Monday, July 18, 2011
First attempt at a true race report so take it for what its worth!
Last weekend I had the oppurtunity to have my summer adventure. It was exactly what I was looking for. Kate agreed to me going up and running the VTU which is a free low key ultra in NE PA. A guy I work with is from the area so I couldn't resist the thought of going up to the town he is always talking about. Lanesboro did not disapoint. There is one stoplight but the views are beautiful. Dad and I left Friday morning and spent breakfast at work getting the class of 2015 feed and ready for day two of their freshman orientation. We drove the rest of the way relatively uneventfully. As we got into PA we hit some weather and hoped that it would blow over. We got into Lanesboro and pulled into the start/finish area and met Dave the RD. He informed us that two of the 200 miler guys were currently on the course. The bottom then fell out of the sky. I can only imagine being 100 miles in and getting hit with that storm. Would of sucked big time.
We drove the 20 minutes up to Binghamton NY for dinner. Found a great place to eat and caught some tunes at the Binghamton Jazz Festival. Headed back to the hotel and got ready for the race.
We got to the race a few minutes before the 6:00 start and spent the time chatting with Jay and Anita Finkle who had driven up. There were a total of 18 of us to toe the line. 3 guys were in the 200 and they were either napping or out on the course already. The course is 12.5 miles out and then back 4 times. There is 900' elevation gain on the way out and only 2 noticeable hills. The trail is nice, but filled with rocks that are about citrus (all kinds) size. There is one really cool bridge at the start of each lap but besides that all the trail is basically the same.
I ran the first lap too fast with a guy, Chris from Chicago. We chatted the entire time on the way out. Pretty uneventful. There was one aid station in the middle and one at the turn around. The race is free, and we are ultrarunners, so I didn't go in expecting much. The RDs did a fantastic job and the stations were well stocked with food and beverage.
The second lap was much slower, but it was run mostly in the sun. Chris from Chicago got really hot on the way out and hit a wall at the turn around. He ended up cutting his race short at the middle way back at mile 44. We starting spending way too much time at the aid stations. I prefer to get what I need and go. I'd rather walk for the next half a mile than sit down and not move. I plugged in some tunes and kept on chugging along. I was getting a lot of sun and bitten by a lot of bugs, but felt pretty good. I finished the second lap and felt pretty good. Gayle Ross was there to pace me for a lap.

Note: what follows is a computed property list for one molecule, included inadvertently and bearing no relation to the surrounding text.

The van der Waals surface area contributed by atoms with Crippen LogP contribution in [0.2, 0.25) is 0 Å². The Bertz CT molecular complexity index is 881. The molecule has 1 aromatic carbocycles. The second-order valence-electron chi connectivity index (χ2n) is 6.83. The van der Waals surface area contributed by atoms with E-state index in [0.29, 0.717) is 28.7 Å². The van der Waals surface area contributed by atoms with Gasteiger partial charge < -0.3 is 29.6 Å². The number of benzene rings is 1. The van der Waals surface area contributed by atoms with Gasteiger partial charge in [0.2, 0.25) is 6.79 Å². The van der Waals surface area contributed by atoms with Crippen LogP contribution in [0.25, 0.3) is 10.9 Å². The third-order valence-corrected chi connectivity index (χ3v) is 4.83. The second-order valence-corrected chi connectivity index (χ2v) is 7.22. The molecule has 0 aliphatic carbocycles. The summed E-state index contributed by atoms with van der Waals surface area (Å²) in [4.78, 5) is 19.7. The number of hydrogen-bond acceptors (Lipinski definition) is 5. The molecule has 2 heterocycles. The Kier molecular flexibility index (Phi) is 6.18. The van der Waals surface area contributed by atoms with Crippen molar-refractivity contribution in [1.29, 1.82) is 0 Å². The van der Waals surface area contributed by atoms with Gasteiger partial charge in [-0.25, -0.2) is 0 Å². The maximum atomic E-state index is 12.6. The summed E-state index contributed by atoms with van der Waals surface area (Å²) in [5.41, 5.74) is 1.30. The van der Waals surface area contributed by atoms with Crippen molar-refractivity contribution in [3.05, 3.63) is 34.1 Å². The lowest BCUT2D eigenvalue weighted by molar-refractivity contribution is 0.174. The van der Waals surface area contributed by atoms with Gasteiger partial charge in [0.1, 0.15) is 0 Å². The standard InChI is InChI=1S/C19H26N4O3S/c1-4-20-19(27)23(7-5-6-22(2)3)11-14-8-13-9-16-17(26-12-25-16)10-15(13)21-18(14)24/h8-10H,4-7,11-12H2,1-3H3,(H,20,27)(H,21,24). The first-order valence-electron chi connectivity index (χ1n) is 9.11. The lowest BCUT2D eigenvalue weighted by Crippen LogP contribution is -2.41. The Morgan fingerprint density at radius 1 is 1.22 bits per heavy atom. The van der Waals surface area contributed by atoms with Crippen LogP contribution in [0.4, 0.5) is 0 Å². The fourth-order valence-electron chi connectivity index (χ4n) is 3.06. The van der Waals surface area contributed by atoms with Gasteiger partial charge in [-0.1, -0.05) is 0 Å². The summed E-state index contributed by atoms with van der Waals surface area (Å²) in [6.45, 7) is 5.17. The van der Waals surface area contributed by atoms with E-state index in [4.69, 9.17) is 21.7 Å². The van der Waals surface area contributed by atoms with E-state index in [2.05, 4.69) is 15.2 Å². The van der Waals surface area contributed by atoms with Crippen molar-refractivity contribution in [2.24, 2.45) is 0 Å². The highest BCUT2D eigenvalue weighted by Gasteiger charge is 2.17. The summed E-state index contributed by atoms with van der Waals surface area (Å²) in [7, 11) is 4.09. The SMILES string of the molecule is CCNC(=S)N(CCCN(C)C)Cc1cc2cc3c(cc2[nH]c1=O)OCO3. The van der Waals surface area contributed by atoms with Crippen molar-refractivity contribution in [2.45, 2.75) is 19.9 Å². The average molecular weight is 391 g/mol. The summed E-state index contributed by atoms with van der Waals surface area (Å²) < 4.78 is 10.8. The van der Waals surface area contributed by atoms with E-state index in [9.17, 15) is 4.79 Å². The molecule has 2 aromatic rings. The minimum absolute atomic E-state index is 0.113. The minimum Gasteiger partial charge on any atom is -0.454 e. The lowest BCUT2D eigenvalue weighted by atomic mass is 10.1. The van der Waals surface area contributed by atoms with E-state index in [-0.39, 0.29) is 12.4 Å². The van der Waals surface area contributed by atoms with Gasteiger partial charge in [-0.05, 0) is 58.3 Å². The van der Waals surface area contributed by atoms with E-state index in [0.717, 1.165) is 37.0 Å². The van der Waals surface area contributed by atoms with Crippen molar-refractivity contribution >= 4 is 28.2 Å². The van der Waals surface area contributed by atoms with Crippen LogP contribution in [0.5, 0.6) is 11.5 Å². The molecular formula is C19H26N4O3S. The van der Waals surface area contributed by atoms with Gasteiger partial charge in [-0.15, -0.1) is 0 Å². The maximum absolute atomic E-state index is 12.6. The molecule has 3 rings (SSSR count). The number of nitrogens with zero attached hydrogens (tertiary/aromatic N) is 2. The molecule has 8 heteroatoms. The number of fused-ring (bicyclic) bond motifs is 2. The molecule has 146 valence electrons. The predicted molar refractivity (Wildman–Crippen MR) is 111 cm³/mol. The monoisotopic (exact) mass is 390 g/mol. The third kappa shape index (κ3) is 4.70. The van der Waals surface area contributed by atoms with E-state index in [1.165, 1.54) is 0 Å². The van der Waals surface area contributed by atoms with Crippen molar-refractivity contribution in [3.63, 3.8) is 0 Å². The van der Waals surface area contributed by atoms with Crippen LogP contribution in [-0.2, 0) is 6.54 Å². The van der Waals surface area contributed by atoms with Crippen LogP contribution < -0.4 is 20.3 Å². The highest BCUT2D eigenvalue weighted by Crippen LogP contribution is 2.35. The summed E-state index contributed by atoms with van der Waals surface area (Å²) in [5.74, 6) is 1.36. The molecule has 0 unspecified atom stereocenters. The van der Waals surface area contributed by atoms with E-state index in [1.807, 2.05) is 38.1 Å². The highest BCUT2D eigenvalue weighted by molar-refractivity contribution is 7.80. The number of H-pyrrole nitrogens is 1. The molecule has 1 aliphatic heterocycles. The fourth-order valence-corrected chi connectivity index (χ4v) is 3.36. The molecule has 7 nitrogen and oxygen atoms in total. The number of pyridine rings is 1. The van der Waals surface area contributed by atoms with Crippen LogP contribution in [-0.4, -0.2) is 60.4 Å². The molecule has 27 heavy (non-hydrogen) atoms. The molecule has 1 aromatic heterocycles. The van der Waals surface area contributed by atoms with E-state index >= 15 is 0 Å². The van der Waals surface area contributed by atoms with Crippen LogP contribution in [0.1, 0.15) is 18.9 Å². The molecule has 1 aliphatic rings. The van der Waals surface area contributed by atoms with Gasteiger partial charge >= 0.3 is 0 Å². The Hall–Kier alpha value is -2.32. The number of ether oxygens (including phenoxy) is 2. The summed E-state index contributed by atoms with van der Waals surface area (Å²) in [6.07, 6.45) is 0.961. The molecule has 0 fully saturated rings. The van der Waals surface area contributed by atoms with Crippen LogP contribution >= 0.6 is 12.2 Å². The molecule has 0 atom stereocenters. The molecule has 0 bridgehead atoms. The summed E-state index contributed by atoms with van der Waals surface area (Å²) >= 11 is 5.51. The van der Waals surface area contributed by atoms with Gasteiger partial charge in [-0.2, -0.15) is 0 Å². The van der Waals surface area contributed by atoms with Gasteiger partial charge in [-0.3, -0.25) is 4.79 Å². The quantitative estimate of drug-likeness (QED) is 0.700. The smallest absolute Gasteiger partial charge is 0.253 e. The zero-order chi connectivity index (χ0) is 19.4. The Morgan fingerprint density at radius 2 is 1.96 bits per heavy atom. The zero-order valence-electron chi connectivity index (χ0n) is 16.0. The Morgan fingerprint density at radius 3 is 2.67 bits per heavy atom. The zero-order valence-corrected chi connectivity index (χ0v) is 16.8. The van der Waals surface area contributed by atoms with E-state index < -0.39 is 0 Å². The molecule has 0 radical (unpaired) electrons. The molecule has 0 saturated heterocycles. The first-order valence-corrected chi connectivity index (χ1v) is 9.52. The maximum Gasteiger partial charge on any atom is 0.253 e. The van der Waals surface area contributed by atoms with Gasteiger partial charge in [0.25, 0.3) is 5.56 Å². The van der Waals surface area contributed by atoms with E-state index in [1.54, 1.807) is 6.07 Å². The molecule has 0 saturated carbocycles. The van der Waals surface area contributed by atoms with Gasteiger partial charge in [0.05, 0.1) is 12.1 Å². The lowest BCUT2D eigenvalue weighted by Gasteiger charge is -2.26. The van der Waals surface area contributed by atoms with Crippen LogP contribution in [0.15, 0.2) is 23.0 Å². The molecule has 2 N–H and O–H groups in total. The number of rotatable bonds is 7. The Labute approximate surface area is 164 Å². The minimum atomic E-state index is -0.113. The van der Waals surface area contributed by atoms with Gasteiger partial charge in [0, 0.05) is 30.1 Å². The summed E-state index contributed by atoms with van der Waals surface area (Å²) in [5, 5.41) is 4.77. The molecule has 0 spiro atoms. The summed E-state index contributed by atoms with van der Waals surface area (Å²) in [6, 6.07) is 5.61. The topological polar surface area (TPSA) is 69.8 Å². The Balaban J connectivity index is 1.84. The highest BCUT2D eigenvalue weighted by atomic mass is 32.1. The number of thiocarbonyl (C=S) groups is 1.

Gayle and I took off for the first couple of miles then the dreaded run/walk plan came around. We got to the turn around about 30 minutes after I wanted, but I was still moving. The way back was a lot of walking and only a little running. I think I was behind on my food intake. I hadn't had anything hot yet and was surviving on Shot Blocks and Cliff Bars. One luke warm pizza slice was the only thing of susbstance I'd had all day. Gayle and I finished the third lap slower than I hoped, but was still only 45 minutes off my goal pace of 23 hours.
Dad and I took off on lap 4 and I was not feeling great. I was walking a lot and had the hardest time finding motivation to move with any pace. It was tough so we walked, a lot! The good thing about walking is that we got to talk too. Told stories, laughed and walked! Finally got to the turn around and headed back downhill to the finish. I saw the hope of 23 hours disappear pretty quickly and was heading for 24. Still was having a hard time finding motivation and really needed caffine. I only had one half cup of coffee much earlier in the day so my reserves were on low. The rest of the way back involved dad talking, me stumbling, seeing things that weren't there, and finally running the last mile. Once I got close to the finish I did the math and pop convineced me that we could make it there on time. I picked it up but missed it by almost two minutes. The funny thing is is that Dad and I spent every bit of two minutes trying to scare some black bears off the trail right at dawn. The sad thing is that the bears turned out to be bushes that didn't even look like bears.
I learned a lot at this race and am still ok with my second 100 mile finish. I really like running small races but I do need to work on my fueling regiment. Next 100 mile shot will be at Hinson Lake in Sept and then the big one in Fla.
Viaduct Trail Ultramarathon - 100 Miles - 24:01:52 - Wicked Sunburn, Wicked mosquito and horsefly bites, finishers award - railroad spike
The wait list for this race fills up really fast, but empties really quickly too. The good thing is that you get early entry for pacing, helping, or running the year before.
Posted by Matt at 6:02 PM